Muscle cramps are involuntary and often painful contractions of the muscles which produce a hard, bulging muscle.
Muscle twitching (fasciculation) is the result of spontaneous local muscle contractions that are involuntary. Typically, these contractions only affect individual muscle groups connected to (innervated by) a particular motor neuron. This twitching does not cause pain.
Ordinary muscle cramps are common and may be stopped by stretching the affected muscle.
Muscle twitches are minor and often go unnoticed. Some are common and normal, while others indicate a neurologic disorder.
Muscle spasms can cause cramps and are usually brought on by the following:
- Muscle fatigue
- Heavy exercise
- Depleted magnesium or calcium stores or other metabolic abnormalities
- Kidney failure leading to uremia
Muscle twitching may lead to cramping and may involve the following:
- Benign, nonpathologic fasciculations (not caused by disease or disorders) o Often affecting the eyelids, calf or thumb o Commonly triggered by stress, anxiety
- Diet deficiency
- Side effects of drugs, especially diuretics or caffeine
More serious causes of fasciculations - such as motor neuron disease, muscle diseases, or denervation - are usually accompanied by weakness and atrophy of the affected muscle group, as well as other signs and symptoms.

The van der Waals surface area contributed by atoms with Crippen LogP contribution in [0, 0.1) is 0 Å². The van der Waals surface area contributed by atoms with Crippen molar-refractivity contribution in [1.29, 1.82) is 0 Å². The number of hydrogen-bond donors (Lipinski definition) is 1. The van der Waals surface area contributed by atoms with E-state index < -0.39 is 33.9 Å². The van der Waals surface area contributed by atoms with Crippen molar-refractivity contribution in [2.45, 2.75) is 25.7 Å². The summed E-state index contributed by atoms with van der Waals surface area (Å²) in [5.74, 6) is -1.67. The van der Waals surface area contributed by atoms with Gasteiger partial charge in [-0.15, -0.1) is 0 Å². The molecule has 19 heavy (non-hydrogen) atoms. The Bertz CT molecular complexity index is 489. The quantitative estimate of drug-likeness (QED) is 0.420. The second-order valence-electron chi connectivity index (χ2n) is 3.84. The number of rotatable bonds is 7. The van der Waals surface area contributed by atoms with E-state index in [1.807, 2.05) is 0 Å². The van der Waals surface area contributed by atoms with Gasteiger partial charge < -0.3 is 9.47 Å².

Slow stretching often brings relief. Follow prescribed therapy.
Call your health care provider if
- There are severe, prolonged or recurring muscle spasms or cramps that aren’t relieved by simple stretching
- There are prolonged or persistent muscle twitches that are unexplained, especially if they are accompanied by weakness or muscle wasting
What to expect at your health care provider’s office
Your health care provider will obtain your medical history and will perform a physical examination.
Medical history questions documenting your muscle spasms may include the following:
- When did the spasms first begin?
- How long do they last?
- How often do you experience muscle spasms?
- What muscles are affected?
- Is it always the same location?
- Are you pregnant?
- Have you been Vomiting, had diarrhea, excessive sweating, excessive urine volume or other possible cause of dehydration?
- What medications do you take?
- Have you been exercising heavily?
- Have you been drinking alcohol heavily?
Diagnostic tests that may be performed include:
- Blood tests for disorders of the following: o Calcium, potassium, or magnesium metabolism o Thyroid function o Kidney function
- Pregnancy test
Pain relievers (analgesics) may be prescribed. Job, school and home lifestyle, as well as the role of alcohol use, may be explored.
by Sharon M. Smith, M.D.
All ArmMed Media material is provided for information only and is neither advice nor a substitute for proper medical care. Consult a qualified healthcare professional who understands your particular history for individual concerns.